Best Museum 

Readers' Pick

click to enlarge “The Dirty South: Contemporary Art, Material Culture and the Sonic Impulse” is on display at the Virginia Museum of Fine Arts through Sept. 6.

Scott Elmquist/File

“The Dirty South: Contemporary Art, Material Culture and the Sonic Impulse” is on display at the Virginia Museum of Fine Arts through Sept. 6.

First Place:

Virginia Museum of Fine Arts (Hall of Fame Winner)

200 N. Arthur Ashe Blvd.
340-1400
vmfa.museum

Second Place: Science Museum of Virginia
Third Place: White House of the Confederacy
Honorable Mention: The Valentine

The Virginia Museum of Fine Arts, or VMFA as its more commonly called, just keeps getting better with age. Not only has it made a concerted effort to diversify both its staff and exhibitions, notably adding the popular sculpture “Rumors of War” by artist Kehinde Wiley in front of the museum in 2019, but it also recently announced its largest ever expansion. The renovation, which carries a price tag of $190 million, will add a 100,000-square-foot wing, renovate 45,000 square feet of existing space, and provide a stand-alone 40,000-square-foot collections center, making the VMFA one of the largest contemporary art museums in the country. In more good news, it will be adding roughly 300 parking spaces.

According to a recent Style Weekly cover story, Alex Nyerges, the museum’s director and chief executive, said the new special exhibitions space would be a huge boost. “It will allow us to have two major special exhibitions on at the same time and it will help us increase our attendance, increase our revenue,” he said. “It’s going to increase tourism, giving people more reasons to come to Richmond.”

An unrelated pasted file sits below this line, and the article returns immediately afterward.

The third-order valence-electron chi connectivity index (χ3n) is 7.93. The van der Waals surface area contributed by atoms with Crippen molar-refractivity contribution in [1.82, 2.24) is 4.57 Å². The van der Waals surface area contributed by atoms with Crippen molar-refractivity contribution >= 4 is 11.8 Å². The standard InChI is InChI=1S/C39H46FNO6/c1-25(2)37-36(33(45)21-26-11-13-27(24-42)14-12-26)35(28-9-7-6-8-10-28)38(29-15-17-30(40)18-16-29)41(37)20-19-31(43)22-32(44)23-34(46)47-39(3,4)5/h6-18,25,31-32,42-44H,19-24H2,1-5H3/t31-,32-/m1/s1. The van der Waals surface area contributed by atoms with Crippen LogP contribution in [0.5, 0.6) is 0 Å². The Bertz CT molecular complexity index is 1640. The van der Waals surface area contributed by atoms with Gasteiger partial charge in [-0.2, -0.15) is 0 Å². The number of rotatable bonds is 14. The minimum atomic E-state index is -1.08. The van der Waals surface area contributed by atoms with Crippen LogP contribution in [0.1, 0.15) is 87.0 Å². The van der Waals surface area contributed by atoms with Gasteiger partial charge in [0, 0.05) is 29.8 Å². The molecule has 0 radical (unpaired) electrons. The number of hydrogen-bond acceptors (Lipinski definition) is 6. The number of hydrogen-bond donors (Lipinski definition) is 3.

Internationally renowned architecture firm SmithGroup started working on the expansion last month, but you can expect it to take roughly two years of design work and two years of construction, likely to be finished in late 2025.

The museum’s latest major exhibition, “The Dirty South: Contemporary Art, Material Culture and the Sonic Impulse,” organized by Valerie Cassel Oliver, was recently reviewed positively by the New York Times, whose critic described it as “big and juicy” with a “particular resonance” to being seen in Richmond; that show will be traveling on to other museums. We can’t forget to add, the sculpture garden behind the museum is a great place to people watch and just hang out with friends or a book on a beautiful day in the presence of art.

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